Nobody rides for free…
Boulevard, written by Jackson Brown
Big Tech is using librarians as human shields AGAIN, this time moving against authors in New York of all places. Big Tech has used its massive lobbying budget to get a compulsory license through both houses of the New York legislature that establishes a state compulsory license for rates, allows the state to set the rate for that compulsory license using the “reasonable” wobble word, and requires the State Attorney General to prosecute violations–the perfect lawfare resolution that could result in thousands of claims against all authors and all publishers including self-published authors.
Yes, these people are that diabolical.
That bill (NY Assembly bill 5827B) is on its way to Governor Hochul and will become law if she doesn’t veto the bill on behalf of New York’s authors and publishers. Needless to say, fighting Big Tech’s lobbying muscle on this is a challenge, but as we’ve seen most recently in the UK, creators united are hard to ignore. You can make your voice heard, but you need to do it now.
So what’s in the New York bill and how did we get here? MTP readers will be familiar with Maryland’s decision to screw authors, but the New York bill tells us that this is becoming a pattern. Multiple state bills essentially doing the same thing don’t happen by coincidence–someone planned this out with a diabolical desire to crush authors. And that someone looks to be an astroturf group called “Library Futures”, a metashill group that appears to have been stood up by the American Library Association which itself is on Public Citizen’s list of Google shills. As Professor Jonathan Taplin tells us, the ALA regularly takes grants from Google and is routinely on the side of Google on authors rights issues. Which was confirmed by the Anonymous Librarian during the last Artist Rights Symposium–and she was anonymous for a reason. So I think that “Library Futures” is a shill of a shill, or a metashill.
Why would Big Tech be interested in books? As the Anonymous Librarian tells us, it is an effort that dates back to 1995 to populate the Internet with content. We know what they’ve done to music–most telcos can than peer-to-peer file sharing for driving Internet subscribers far faster than email or Gopher did. But they’ve also done the same with books in the early digitization projects headed by Google, Amazon and the Internet Archive. In other words, they had to have something for people to search for and books was one of those things (or as books are also known, “advertising keywords”). In other words, they did it for the money and the money made them rich. (Also realize the tremendous non-display commercial uses of the Google Books project–made legal fair use by one of the most misguided judicial opinions in a long time, such as corpus machine translation to name just one. Ever wonder why Google Translate is pretty accurate?)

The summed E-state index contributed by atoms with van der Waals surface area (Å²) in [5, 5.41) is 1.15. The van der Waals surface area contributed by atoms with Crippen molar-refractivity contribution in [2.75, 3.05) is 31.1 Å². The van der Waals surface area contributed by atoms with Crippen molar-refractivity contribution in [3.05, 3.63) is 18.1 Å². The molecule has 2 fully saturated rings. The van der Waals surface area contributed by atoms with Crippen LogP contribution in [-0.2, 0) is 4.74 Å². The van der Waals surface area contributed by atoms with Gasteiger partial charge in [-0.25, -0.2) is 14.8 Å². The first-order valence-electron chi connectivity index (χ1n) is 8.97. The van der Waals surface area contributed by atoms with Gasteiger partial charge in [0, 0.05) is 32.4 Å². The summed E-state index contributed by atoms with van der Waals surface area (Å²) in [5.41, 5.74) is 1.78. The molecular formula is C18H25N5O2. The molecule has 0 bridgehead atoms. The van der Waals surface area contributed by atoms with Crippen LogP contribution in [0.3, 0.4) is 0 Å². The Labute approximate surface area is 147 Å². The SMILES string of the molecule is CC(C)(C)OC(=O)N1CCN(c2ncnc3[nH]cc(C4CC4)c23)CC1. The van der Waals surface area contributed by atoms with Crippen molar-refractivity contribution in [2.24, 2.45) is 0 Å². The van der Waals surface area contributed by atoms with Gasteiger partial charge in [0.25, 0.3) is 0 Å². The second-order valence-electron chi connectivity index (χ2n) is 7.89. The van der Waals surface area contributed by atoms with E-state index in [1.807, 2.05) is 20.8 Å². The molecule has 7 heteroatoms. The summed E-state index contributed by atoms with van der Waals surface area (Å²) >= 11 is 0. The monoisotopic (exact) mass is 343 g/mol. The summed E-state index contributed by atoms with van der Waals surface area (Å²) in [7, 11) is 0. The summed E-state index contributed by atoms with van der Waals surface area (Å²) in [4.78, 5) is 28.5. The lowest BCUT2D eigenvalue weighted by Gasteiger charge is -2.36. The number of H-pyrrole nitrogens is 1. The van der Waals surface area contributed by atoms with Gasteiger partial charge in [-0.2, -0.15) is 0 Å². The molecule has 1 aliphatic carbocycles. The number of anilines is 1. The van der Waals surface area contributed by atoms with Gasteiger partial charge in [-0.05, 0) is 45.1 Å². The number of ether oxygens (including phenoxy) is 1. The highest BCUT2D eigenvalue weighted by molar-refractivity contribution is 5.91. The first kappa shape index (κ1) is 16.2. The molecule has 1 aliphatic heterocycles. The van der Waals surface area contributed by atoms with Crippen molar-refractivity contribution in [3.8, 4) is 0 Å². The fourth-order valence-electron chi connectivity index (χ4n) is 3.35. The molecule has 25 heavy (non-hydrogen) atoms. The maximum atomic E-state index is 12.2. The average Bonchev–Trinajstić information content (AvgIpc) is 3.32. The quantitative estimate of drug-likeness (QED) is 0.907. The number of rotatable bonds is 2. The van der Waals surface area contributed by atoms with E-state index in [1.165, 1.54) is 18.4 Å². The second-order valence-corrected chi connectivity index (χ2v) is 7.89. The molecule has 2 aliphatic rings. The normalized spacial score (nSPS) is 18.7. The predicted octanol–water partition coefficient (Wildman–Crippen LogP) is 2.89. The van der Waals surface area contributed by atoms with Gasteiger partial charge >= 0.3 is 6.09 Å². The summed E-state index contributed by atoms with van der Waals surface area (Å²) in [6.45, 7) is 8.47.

Here’s what the New York bill actually does: First, just like what is now the law in Maryland, New York would create a state compulsory license for ebooks which is a blatantly unconstitutional end run around Congress’s exclusive domain over copyright. That exclusive domain requires no interpretation–it is enshrined in the Constitution and always has been. Plus when the federal government sets rates, it does so through an arcane process called the Copyright Royalty Board. It doesn’t just pick a number out of the air.
And don’t get the idea that the New York compulsory license is for some special class of libraries that require particular assistance–the license shall be to any library–not a public library or charitable library or even a brick and mortar library. It could easily be a library in the metaverse.
But the bill also includes draconian penalties for failing to (a) offer a license and (b) do so on terms the State of New York finds “reasonable”:
That’s right–the New York Attorney General is being pressed into service to enforce an illegal compulsory license, and a rateless one at that, all at taxpayer expense while large commercial interests hide behind the grand reputation of libraries.
The bill is sponsored by Member of the New York Assembly Kimberly Jean-Pierre and co-sponsored by Charles Levine, Josh Jensen, Judy Griffin and John T. McDonald III, Charles Barron, Carrie Woerner, Michaelle C. Solage, and Steven Engelbright. It’s too late for them, but you might want to keep those names in mind if you live in New York. How these politicians came to be interested in challenging the clear and longstanding law remains to be seen, but as we know, “nobody rides for free.”
What you can do right now is to reach out to Governor Kathy Hochul and ask her to veto AB 5837 (Assembly Bill A5837B). You can reach her directly through her website or you can sign the petition sponsored by the Copyright Alliance to help authors stop this unconstitutional end run around their rights. Remember–authors are the canary in the coal mine on this because if Big Tech can make it here, they can make it anywhere.
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